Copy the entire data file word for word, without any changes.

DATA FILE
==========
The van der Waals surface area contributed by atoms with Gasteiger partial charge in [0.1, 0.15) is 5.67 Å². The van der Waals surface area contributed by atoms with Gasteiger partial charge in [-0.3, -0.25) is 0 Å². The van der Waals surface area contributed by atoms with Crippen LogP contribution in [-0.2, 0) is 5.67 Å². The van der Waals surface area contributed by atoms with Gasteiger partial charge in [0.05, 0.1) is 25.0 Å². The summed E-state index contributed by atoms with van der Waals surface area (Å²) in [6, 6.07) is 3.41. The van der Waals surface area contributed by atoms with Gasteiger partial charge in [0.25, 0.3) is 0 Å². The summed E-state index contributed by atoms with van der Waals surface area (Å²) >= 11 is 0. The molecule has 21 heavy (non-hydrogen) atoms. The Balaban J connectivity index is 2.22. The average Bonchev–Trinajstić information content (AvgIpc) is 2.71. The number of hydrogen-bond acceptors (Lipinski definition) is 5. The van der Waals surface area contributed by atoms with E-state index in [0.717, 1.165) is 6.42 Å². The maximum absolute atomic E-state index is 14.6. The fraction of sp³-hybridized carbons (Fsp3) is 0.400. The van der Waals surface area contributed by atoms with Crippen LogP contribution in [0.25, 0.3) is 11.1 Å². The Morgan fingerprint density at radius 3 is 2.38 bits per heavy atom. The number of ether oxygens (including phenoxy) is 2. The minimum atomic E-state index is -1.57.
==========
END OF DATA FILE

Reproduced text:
The van der Waals surface area contributed by atoms with Gasteiger partial charge in [0.1, 0.15) is 5.67 Å². The van der Waals surface area contributed by atoms with Gasteiger partial charge in [-0.3, -0.25) is 0 Å². The van der Waals surface area contributed by atoms with Crippen LogP contribution in [-0.2, 0) is 5.67 Å². The van der Waals surface area contributed by atoms with Gasteiger partial charge in [0.05, 0.1) is 25.0 Å². The summed E-state index contributed by atoms with van der Waals surface area (Å²) in [6, 6.07) is 3.41. The van der Waals surface area contributed by atoms with Gasteiger partial charge in [0.25, 0.3) is 0 Å². The summed E-state index contributed by atoms with van der Waals surface area (Å²) >= 11 is 0. The molecule has 21 heavy (non-hydrogen) atoms. The Balaban J connectivity index is 2.22. The average Bonchev–Trinajstić information content (AvgIpc) is 2.71. The number of hydrogen-bond acceptors (Lipinski definition) is 5. The van der Waals surface area contributed by atoms with E-state index in [0.717, 1.165) is 6.42 Å². The maximum absolute atomic E-state index is 14.6. The fraction of sp³-hybridized carbons (Fsp3) is 0.400. The van der Waals surface area contributed by atoms with Crippen LogP contribution in [0.25, 0.3) is 11.1 Å². The Morgan fingerprint density at radius 3 is 2.38 bits per heavy atom. The number of ether oxygens (including phenoxy) is 2. The minimum atomic E-state index is -1.57.